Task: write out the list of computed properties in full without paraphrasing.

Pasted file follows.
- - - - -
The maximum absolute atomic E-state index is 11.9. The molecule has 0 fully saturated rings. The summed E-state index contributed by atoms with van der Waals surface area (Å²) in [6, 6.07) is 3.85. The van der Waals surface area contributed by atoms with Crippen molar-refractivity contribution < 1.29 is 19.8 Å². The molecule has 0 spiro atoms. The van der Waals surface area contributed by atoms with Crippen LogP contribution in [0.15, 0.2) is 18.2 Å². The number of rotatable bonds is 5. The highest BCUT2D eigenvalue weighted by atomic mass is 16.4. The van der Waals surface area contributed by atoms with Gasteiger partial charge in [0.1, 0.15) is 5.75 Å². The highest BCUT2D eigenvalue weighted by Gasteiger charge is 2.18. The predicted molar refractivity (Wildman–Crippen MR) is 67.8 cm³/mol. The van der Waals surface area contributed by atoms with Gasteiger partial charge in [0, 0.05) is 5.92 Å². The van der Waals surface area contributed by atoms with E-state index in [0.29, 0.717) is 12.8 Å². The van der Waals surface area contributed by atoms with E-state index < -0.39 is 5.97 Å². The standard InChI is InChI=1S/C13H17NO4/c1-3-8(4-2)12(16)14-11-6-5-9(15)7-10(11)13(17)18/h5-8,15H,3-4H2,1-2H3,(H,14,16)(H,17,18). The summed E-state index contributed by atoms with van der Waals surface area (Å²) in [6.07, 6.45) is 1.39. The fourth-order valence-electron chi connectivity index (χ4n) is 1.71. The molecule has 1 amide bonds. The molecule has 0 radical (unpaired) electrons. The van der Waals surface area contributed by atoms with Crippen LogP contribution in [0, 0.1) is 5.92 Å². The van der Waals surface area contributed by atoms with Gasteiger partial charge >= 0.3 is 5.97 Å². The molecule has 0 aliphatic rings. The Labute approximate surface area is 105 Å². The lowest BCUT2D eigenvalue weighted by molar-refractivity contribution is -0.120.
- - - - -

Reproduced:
The maximum absolute atomic E-state index is 11.9. The molecule has 0 fully saturated rings. The summed E-state index contributed by atoms with van der Waals surface area (Å²) in [6, 6.07) is 3.85. The van der Waals surface area contributed by atoms with Crippen molar-refractivity contribution < 1.29 is 19.8 Å². The molecule has 0 spiro atoms. The van der Waals surface area contributed by atoms with Crippen LogP contribution in [0.15, 0.2) is 18.2 Å². The number of rotatable bonds is 5. The highest BCUT2D eigenvalue weighted by atomic mass is 16.4. The van der Waals surface area contributed by atoms with Gasteiger partial charge in [0.1, 0.15) is 5.75 Å². The highest BCUT2D eigenvalue weighted by Gasteiger charge is 2.18. The predicted molar refractivity (Wildman–Crippen MR) is 67.8 cm³/mol. The van der Waals surface area contributed by atoms with Gasteiger partial charge in [0, 0.05) is 5.92 Å². The van der Waals surface area contributed by atoms with E-state index in [0.29, 0.717) is 12.8 Å². The van der Waals surface area contributed by atoms with E-state index < -0.39 is 5.97 Å². The standard InChI is InChI=1S/C13H17NO4/c1-3-8(4-2)12(16)14-11-6-5-9(15)7-10(11)13(17)18/h5-8,15H,3-4H2,1-2H3,(H,14,16)(H,17,18). The summed E-state index contributed by atoms with van der Waals surface area (Å²) in [6.07, 6.45) is 1.39. The fourth-order valence-electron chi connectivity index (χ4n) is 1.71. The molecule has 1 amide bonds. The molecule has 0 radical (unpaired) electrons. The van der Waals surface area contributed by atoms with Crippen LogP contribution in [0, 0.1) is 5.92 Å². The van der Waals surface area contributed by atoms with Gasteiger partial charge >= 0.3 is 5.97 Å². The molecule has 0 aliphatic rings. The Labute approximate surface area is 105 Å². The lowest BCUT2D eigenvalue weighted by molar-refractivity contribution is -0.120.